do, make, work; to cause

verb physical_action


Proto-Siouan *hi_E

Proto-Crow-Hidatsa *hre, *-hi_E

Crow -hili ‘do, work’ [not found as an independent stem] RG

Hidatsa hrÉ ‘do, make, work’ J , hirí ‘causative suffixes’


Mandan -here- ‘causative’ RTC

Proto-Mississipi-Valley *-hi_(r)E

Proto-Dakota *-_-yA

Lakota -_-yA

Dakota -_-yA


Chiwere -hi_ ~ -re

Proto-Dhegiha *_-(r)e

Omaha-Ponca _-(ð)e

Kanza/Kaw _-(y)e

Osage _-(ð)e

Quapaw _-(d)e



Biloxi -ha-_-yE PFE

Ofo -ti


Catawba če ‘cause’ KS

General comment

The causative in Mandan is a transparent serial verb construction, both an independent verb and a cliticized auxiliary verb in Hidatsa, and strictly a cliticized auxiliary in Crow and the rest of the Siouan language family.

Historically it seems to have been a verb with medial inflection for person *hi-_-E. Mandan and Hidatsa have both normalized inflection in the independent verb by moving person markers to the left of the initial element. When the Hidatsa auxiliary is suffixed to verbs in final -E, however, the original order of elements is preserved and indicated by the -hi- which appears between the final consonant of the root and the suffixed causative person markers. The historical order is also reflected in Dakotan and DH, where aspiration appears with the possessive reflexive ahead of the personal pronouns, and in the hi element which appears ahead of the pronouns in Biloxi.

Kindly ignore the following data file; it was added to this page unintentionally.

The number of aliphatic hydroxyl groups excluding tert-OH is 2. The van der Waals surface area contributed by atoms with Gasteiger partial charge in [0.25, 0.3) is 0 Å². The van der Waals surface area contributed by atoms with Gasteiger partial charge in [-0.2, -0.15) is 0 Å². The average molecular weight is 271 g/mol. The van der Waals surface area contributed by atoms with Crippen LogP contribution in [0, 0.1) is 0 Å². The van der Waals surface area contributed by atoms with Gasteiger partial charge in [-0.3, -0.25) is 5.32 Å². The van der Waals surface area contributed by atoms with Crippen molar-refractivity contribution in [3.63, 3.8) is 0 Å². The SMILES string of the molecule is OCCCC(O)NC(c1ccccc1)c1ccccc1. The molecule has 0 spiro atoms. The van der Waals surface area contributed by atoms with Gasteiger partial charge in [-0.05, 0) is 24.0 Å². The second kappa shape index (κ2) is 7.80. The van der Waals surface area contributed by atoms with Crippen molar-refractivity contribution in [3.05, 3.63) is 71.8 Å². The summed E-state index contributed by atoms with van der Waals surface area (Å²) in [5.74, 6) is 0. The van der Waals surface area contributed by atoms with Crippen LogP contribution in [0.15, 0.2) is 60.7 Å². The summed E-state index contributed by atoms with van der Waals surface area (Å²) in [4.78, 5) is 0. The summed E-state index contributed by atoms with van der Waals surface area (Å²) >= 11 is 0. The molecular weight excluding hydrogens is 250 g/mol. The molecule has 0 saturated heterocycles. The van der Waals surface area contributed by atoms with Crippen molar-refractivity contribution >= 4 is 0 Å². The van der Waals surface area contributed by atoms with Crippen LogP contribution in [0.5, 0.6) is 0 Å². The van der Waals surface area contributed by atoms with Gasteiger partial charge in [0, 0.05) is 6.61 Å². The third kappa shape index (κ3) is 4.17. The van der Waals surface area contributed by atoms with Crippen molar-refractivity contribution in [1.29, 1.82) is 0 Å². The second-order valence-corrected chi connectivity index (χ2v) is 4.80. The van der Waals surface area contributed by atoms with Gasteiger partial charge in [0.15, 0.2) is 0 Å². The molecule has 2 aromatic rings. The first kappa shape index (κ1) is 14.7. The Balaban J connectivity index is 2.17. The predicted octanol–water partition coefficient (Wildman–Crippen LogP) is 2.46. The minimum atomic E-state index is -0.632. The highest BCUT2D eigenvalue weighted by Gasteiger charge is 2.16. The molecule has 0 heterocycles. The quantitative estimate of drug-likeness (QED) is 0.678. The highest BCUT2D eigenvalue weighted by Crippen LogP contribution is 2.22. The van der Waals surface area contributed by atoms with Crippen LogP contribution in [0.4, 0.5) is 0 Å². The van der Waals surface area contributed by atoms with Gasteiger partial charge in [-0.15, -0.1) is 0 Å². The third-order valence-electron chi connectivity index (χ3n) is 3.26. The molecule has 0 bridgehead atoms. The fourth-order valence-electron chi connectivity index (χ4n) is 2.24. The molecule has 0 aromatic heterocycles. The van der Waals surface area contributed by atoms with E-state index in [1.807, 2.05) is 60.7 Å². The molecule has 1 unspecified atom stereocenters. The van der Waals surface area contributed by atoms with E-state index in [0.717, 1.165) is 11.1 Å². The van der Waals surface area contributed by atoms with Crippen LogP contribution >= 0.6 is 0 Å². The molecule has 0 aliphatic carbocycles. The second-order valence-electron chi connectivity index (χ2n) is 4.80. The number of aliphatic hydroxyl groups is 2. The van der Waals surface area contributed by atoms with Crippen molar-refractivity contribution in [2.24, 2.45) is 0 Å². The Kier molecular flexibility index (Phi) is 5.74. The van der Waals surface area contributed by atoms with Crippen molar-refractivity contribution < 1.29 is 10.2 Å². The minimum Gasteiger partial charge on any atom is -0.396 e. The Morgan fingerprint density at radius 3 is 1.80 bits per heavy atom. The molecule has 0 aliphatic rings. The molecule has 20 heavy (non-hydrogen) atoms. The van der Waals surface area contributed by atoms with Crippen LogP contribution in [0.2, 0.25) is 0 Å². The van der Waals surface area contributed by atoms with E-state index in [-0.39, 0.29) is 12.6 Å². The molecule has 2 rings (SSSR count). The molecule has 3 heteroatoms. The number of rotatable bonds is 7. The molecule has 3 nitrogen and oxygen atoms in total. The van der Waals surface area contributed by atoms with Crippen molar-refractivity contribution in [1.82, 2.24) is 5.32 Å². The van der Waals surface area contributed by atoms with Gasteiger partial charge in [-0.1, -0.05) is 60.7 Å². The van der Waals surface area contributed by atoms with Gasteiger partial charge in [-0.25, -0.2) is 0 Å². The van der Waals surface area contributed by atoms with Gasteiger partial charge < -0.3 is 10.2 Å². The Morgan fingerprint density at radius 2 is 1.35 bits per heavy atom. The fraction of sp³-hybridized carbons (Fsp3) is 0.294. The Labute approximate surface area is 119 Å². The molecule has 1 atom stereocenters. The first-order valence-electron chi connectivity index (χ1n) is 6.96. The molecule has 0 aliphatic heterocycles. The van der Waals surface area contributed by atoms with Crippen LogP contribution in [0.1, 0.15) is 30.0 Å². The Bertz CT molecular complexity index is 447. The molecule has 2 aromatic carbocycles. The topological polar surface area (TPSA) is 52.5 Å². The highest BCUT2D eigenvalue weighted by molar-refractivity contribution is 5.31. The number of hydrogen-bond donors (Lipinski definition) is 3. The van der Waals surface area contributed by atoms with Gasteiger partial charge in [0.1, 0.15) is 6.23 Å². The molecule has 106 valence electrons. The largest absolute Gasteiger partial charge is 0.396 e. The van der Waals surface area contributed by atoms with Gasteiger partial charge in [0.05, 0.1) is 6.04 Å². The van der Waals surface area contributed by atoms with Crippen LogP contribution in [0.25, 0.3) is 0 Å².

The glide which appears in many of the languages between the person markers and -E is epenthetic everywhere but not reconstructible to a single Proto-Siouan glide. Here, we represent it as *(r) because that fits every language but Biloxi. This is a notational convention only, however. Except in the reflexive possessive, Dakotan and DH have lost initial *hi-. In contrast, Chiwere/Hoocąk seem generally to have lost *-(r)E, retaining it only in fossilized (unconjugated) form with some verbs (cf. ‘hard > cane, walking stick’, ‘fall > lie down’). In modern Chiwere/Hoocąk the pronouns follow *hi- as if the remainder of the causative were still present. In all probability, *-(r)E has simply been absorbed by the pronouns. This is clearly the case in Hidatsa, where the short vowels of the pronominal prefixes are long in the causative. Reconstruction is facilitated by considering the ordinary and the reflexive causatives together.

Catawba če may be related to Proto-Siouan *-(r)E, but the sound correspondences are not well understood. It would be much easier to relate the Siouan form if it were historically *ye.

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